Instead, the administration’s idea of helping small businesses is perpetuating the same moral hazzards that has the government already bailing out reckless private interests to the tune of trillions of dollars in current and future taxpayer dollars. This is change we can believe in? Unbelievable.

Who’s Blogging about Cato

Here’s a list of bloggers who wrote about Cato this week:

  • Freedom Politics linked to Andrew J. Coulson’s blog post that notes the lack of media coverage of injustice in education.

If you’re blogging about Cato, contact Chris Moody at cmoody [at] cato.org (subject: blogging%20about%20Cato) .

More on that Massachusetts ‘Model’

Amid reports that the Obama administration, congress, and some conservative groups still consider Massachusetts to be a model for health care reform, the New York Times reveals that despite assessing insurers and hospitals, raising the penalty on noncompliant businesses, increasing premiums and co-payments for consumers, and raising the state tobacco tax, the program’s financing remains unsustainable.

Massachusetts has significantly reduced the number of people in the state who lack health insurance. However, it has not achieved, nor does it expect to reach, universal coverage. (The best estimates suggest that more than 200,000 state residents remain uninsured). And, significantly, roughly 60 percent of newly insured state residents are receiving subsidized coverage, suggesting that the increase in insurance coverage has more to do with increased subsidies (the state now provides subsidies for those earning up to 300 percent of the poverty level or $66,150 for a family of four) than with the mandate.

The cost of those subsidies in the face of predictably rising health care costs has led to program costs far higher than originally predicted. Spending for the Commonwealth Care subsidized program has doubled, from $630 million in 2007 to an estimated $1.3 billion for 2009.

Now the state is turning to a variety of gimmicks to try to hold down costs, including possibly cutting payments to physicians and hospitals by 3-5 percent. However, the Times quotes health reform experts who have studied the Massachusetts system as warning “the state and federal governments may need to place actual limits on health spending, which could lead to rationing of care.”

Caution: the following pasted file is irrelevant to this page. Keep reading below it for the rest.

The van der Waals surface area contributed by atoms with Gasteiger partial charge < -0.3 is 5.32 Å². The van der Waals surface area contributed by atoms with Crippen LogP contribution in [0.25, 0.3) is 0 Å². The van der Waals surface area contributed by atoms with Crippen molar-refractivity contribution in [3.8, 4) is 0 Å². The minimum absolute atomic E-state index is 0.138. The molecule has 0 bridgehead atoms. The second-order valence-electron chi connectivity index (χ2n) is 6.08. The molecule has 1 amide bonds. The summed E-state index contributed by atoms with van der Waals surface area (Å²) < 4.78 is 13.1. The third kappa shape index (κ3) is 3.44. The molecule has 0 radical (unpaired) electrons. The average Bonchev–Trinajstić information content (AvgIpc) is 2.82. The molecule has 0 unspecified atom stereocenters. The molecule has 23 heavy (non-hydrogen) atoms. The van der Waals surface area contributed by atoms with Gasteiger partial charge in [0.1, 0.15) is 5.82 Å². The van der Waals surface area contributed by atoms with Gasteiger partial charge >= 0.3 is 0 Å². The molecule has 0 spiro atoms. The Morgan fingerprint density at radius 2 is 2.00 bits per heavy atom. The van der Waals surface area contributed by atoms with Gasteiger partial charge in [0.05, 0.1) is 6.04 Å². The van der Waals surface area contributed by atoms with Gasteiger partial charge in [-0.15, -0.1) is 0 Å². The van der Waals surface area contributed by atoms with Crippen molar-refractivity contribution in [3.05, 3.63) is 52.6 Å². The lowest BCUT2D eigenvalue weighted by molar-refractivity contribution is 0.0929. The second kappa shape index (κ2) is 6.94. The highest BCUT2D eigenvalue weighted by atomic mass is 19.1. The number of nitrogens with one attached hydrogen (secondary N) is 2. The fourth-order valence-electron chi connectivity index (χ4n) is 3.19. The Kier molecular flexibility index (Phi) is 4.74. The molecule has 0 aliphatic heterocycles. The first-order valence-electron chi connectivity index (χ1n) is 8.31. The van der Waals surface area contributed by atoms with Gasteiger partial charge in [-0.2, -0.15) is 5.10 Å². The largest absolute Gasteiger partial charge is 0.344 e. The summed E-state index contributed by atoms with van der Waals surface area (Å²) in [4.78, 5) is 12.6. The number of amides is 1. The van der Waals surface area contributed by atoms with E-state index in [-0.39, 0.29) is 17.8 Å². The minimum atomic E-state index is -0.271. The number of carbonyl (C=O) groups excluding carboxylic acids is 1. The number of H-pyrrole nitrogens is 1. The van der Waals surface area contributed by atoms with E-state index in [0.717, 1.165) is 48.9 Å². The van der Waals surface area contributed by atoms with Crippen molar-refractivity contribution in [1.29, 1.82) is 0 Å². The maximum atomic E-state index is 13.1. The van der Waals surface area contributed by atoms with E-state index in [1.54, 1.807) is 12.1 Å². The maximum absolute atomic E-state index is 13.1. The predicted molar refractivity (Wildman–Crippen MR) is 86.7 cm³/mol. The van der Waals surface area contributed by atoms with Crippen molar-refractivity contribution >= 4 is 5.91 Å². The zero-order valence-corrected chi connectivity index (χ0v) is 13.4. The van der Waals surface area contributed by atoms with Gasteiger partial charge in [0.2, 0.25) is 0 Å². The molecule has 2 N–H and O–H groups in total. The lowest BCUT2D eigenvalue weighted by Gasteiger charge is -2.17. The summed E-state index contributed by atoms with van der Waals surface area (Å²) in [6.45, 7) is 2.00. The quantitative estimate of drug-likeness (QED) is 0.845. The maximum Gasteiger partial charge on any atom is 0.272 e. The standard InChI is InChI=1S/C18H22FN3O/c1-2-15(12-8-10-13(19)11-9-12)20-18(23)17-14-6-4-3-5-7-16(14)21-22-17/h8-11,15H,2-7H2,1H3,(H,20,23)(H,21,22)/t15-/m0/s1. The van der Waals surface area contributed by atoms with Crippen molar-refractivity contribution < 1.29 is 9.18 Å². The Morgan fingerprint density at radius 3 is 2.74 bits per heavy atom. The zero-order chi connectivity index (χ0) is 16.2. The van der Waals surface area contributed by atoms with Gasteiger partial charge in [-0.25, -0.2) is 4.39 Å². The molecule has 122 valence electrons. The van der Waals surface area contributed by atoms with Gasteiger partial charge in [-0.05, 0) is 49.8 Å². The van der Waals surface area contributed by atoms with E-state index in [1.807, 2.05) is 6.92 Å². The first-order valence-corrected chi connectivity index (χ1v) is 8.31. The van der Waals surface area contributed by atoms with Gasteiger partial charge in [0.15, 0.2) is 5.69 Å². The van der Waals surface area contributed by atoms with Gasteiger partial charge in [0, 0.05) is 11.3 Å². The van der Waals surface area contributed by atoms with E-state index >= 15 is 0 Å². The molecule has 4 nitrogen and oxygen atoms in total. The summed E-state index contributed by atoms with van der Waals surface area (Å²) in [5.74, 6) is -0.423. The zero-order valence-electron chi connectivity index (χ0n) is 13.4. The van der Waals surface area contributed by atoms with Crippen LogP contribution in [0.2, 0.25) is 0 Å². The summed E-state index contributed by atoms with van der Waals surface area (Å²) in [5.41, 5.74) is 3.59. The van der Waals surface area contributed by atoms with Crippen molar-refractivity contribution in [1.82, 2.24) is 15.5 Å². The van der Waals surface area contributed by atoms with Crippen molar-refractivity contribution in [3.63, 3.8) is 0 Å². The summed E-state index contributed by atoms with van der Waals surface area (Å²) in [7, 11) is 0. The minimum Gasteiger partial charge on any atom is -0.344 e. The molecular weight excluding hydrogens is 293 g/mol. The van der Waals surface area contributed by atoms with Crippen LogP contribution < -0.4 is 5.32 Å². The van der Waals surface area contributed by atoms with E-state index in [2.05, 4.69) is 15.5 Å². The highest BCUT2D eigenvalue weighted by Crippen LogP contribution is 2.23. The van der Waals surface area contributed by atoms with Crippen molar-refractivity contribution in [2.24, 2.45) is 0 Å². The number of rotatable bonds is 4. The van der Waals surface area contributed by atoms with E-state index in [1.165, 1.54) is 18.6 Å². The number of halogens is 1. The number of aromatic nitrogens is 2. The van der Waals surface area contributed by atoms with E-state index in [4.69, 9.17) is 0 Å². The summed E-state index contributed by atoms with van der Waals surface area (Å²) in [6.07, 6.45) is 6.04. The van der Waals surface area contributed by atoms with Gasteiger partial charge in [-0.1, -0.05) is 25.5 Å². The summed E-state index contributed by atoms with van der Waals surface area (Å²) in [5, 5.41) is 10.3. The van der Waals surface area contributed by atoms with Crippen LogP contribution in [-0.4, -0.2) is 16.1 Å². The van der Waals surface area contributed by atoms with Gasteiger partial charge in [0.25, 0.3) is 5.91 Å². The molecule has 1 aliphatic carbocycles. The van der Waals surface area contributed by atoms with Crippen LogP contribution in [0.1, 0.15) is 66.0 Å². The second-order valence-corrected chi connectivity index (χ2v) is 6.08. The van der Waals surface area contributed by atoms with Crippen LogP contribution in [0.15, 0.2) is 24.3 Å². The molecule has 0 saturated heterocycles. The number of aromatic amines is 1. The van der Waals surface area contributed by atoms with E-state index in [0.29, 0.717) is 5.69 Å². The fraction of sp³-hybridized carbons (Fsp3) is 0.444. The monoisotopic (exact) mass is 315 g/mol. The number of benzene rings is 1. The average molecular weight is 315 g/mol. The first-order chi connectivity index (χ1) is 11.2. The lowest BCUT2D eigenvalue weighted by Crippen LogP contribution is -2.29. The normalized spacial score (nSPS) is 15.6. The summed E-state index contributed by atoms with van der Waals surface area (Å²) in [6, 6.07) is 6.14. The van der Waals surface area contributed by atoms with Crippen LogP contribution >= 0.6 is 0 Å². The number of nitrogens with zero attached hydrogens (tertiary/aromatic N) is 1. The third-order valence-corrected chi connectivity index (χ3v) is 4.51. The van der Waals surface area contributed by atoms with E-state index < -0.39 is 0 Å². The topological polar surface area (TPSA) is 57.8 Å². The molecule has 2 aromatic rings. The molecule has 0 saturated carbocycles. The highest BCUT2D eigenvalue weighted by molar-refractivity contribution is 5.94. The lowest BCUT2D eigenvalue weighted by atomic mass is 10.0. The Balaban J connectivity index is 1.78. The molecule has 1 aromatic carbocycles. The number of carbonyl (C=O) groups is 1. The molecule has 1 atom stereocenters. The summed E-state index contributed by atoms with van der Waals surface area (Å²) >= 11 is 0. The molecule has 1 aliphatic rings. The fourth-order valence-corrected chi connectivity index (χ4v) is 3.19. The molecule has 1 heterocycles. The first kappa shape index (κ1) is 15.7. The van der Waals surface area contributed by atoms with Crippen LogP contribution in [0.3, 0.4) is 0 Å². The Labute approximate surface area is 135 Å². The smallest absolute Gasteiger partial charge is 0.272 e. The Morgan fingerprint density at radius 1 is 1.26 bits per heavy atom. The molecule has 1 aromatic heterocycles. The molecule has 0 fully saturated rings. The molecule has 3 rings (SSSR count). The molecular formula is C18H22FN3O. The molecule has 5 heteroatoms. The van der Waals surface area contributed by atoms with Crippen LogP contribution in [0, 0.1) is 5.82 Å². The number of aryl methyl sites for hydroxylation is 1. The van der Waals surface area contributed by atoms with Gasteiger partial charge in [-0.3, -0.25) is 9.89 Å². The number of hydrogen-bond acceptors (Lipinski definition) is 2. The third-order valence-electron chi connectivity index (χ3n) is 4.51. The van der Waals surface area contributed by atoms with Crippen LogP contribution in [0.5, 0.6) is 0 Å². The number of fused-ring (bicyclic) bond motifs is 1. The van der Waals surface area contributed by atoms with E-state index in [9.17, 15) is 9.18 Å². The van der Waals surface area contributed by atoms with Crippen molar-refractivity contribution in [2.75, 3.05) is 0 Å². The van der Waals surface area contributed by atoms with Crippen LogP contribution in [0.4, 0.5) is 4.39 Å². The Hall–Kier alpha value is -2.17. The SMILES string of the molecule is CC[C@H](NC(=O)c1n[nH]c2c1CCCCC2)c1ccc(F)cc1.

The more one looks at the Massachusetts “model,” the stronger the argument for keeping the government out of health care.

Ed. Dept. Advisor Wary of Politicizing the Curriculum

Mike Smith, a senior education advisor to Ed. Secretary Duncan, expressed concern yesterday about the possible ill effects of federal government standards. In a Library of Congress presentation, Smith told the crowd that if common national standards are funded by the federal government, “you can’t keep ideology or politics out of the ball game.”

This is a pearl of empirically validated wisdom. The problem is that it has been empirically validated at the state and district levels as well as the national level, as Neal McCluskey demonstrated in “Why We Fight: How Public Schools Cause Social Conflict.” And the U.S. is not alone in finding that official government schools cause social conflict over what is taught.

What can we do about it? How about real educational freedom that gives choice to both parents and taxpayers, eliminating the source of the problem?

Monday Podcast: ‘Challenging Domestic Military Detentions’

410px-ali_saleh_kahlah_al_marriAli Saleh Kahlah al-Marri, the exchange student from Qatar who was detained by the FBI with alleged ties to al-Qaeda, sat for years in a military brig in South Carolina as the only domestically detained enemy combatant.

The Bush Administration used al-Marri to test a legal theory aimed at keeping suspected terrorists in military prisons indefinitely.

President Obama has reversed that ruling, and has moved al-Marri into civilian courts. The Supreme Court is no longer hearing al-Marri’s appeal.

In Monday’s Cato Daily Podcast, Legal Policy Analyst David Rittgers says that there’s nothing that will stop future administrations from again reversing the policy.

This is creating this legal cul-de-sac where we can have military detention domestically…and the reason that they picked Al-Marri is, just as you would pick a sympathetic plaintiff to sue to overturn a law, if you want to keep a law…you would look for an unsympathetic defendant, and Al-Marri is as unsympathetic as you can get.

…He is the test case to keep this policy open.

The Cato Institute co-authored an amicus brief (PDF) at the Supreme Court supporting al-Marri’s challenge to the military detention.